Aside from India, a country in which cloud technologies are embraced – partly thanks to the outsourcing – there are significant movement in cloud computing adoption by countries in Asian region. Indeed, Asian countries are catching up real fast.
Cloud computing for business is still at its infancy – there will be growing pains; there will be rapid changes in the cloud’s fundamental; there will be hiccups. Yet, businesses enjoy significant improvement – thanks to the cloud: They are becoming more agile and cost competitive.
New cloud business solutions are being introduced on daily basis by either the leading cloud vendors or cloud startups. Cloud business is booming.
In Asia, 2011 will also be the year of cloud computing. There will be cloud businesses offering services to both businesses and individuals. There are some reasons to this prediction, but one thing for sure: Cloud computing is far from mature.
Adding to the fact above, some business owners and IT experts are being cynical and skeptical toward cloud computing. I see them as an opportunity even for developing countries like Indonesia to catch up.
Cloud computing outlook in Asia
To give you something to ponder on, here are some cloud computing and cloud business development in some of Asian countries.
To kick off, let’s start with India. India enjoys a long-time trust when it comes to outsourcing. The direct result to this is that India’s IT tech is up to date and highly competitive with Western countries. Google, one of the leading in cloud sector, doubles its engineering workforce in India to tap the growing cloud computing market.
In China, there is an emerging trend of cloud computing adoption – small companies are winning big cloud business because they are smart to ride the cloud business trends. As an example, China Intelligence Information Systems, Inc. (CIISI,) a relatively small virtualization company with $6 million in annual revenue, has won new virtualization business, despite its size. CIISI is part of a trend, indeed, as China’s governing bodies, manufacturers, media, research institutions and personal users are starting to pay close attention to what cloud computing can do for them.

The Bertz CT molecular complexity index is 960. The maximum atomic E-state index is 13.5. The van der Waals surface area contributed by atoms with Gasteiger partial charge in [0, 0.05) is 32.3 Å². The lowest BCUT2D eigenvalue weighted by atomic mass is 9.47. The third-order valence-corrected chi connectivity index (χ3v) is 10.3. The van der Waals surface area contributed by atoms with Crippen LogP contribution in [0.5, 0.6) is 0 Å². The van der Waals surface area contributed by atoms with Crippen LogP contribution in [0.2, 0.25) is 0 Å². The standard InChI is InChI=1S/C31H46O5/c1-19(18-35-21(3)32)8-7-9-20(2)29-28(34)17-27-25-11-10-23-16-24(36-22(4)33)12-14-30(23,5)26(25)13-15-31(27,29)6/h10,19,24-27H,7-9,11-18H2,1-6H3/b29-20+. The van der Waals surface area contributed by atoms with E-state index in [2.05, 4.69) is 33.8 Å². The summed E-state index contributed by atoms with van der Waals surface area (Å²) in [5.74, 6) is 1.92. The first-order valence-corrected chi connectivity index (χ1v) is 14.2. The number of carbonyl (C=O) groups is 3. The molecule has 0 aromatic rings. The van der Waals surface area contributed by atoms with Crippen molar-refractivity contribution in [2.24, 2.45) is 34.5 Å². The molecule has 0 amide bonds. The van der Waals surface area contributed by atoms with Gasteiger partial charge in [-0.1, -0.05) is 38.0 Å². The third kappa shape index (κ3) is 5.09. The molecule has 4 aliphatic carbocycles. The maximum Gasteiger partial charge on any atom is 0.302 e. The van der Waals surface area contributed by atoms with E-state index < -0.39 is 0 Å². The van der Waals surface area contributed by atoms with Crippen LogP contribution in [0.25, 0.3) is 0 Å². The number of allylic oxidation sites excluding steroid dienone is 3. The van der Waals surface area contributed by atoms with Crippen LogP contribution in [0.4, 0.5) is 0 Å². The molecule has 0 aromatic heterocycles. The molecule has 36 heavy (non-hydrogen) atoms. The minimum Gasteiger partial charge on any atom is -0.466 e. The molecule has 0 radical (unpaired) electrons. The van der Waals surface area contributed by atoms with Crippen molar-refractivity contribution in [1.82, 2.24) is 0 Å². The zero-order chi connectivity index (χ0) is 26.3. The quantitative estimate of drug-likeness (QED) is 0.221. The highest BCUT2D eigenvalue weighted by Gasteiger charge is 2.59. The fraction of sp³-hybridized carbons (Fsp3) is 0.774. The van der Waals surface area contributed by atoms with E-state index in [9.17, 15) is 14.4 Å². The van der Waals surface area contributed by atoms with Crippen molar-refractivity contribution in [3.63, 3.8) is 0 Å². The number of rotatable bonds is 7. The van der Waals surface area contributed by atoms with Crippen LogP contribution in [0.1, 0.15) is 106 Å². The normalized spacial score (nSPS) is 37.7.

Japan is still one of the most technologically advanced countries in Asia – no wonder that cloud computing will keep growing significantly there. Japan’s cloud computing services market is expected to be worth 2.37 trillion yen (approx. USD 28.5 billion) in 2015 – a six-fold increase from 2009.
Malaysia is also going cloud. SKALI, a local e-Business solution specialist company, has launched cloud computing services, a move that crowns it as Malaysia’s first commercial cloud hosting provider that offers a true public cloud-based infrastructure service.
In Korea, cloud technologies will become mainstream pretty soon, driven by the public sectors and big corporations. Fostered by the Government’s “smart work” initiative, aiming to encourage location independent working (and cloudworking – doing work on the cloud,) pursuing increased productivity and reduced carbon emissions. This initiative targets 30 percent of public employees to work from home or nearby the “smart work” centers by 2015.
Indonesia, with a strong 30 million online users and a potential to generate $75 million annually from cloud services within a few years, has attracted the cloud big boys to make Indonesia goes cloud. For example, Microsoft, one of the big players in cloud computing, is planning to invest $2.5 billion in Indonesia to develop cloud computing systems. The cloud trends also transform local IT solutions companies, such as Technosoft, to change its business model, now offering cloud business solutions.
Singapore is probably a small country, but it is huge in cloud computing adoption. This article reports that, despite Singapore’s CIOs are being cynical toward the cloud, Singapore Government plans to pursue cloud-related initiatives in 2011, including a great project, planned to be launched in 2012, that will enable citizens to access a centralized inbox called OneInbox; this inbox will be linked to government service portals. The government’s website also calls for cloud-based projects – a proof that Singapore is more than ready to take on the cloud.
There are more countries in Asian region that are intrigued in the cloud, but the above are sufficient to show you that today, the money is in the cloud. Both private and public sectors in Asian region will eventually adopt the cloud as part of their plans.
The question is, are YOU ready to go cloud?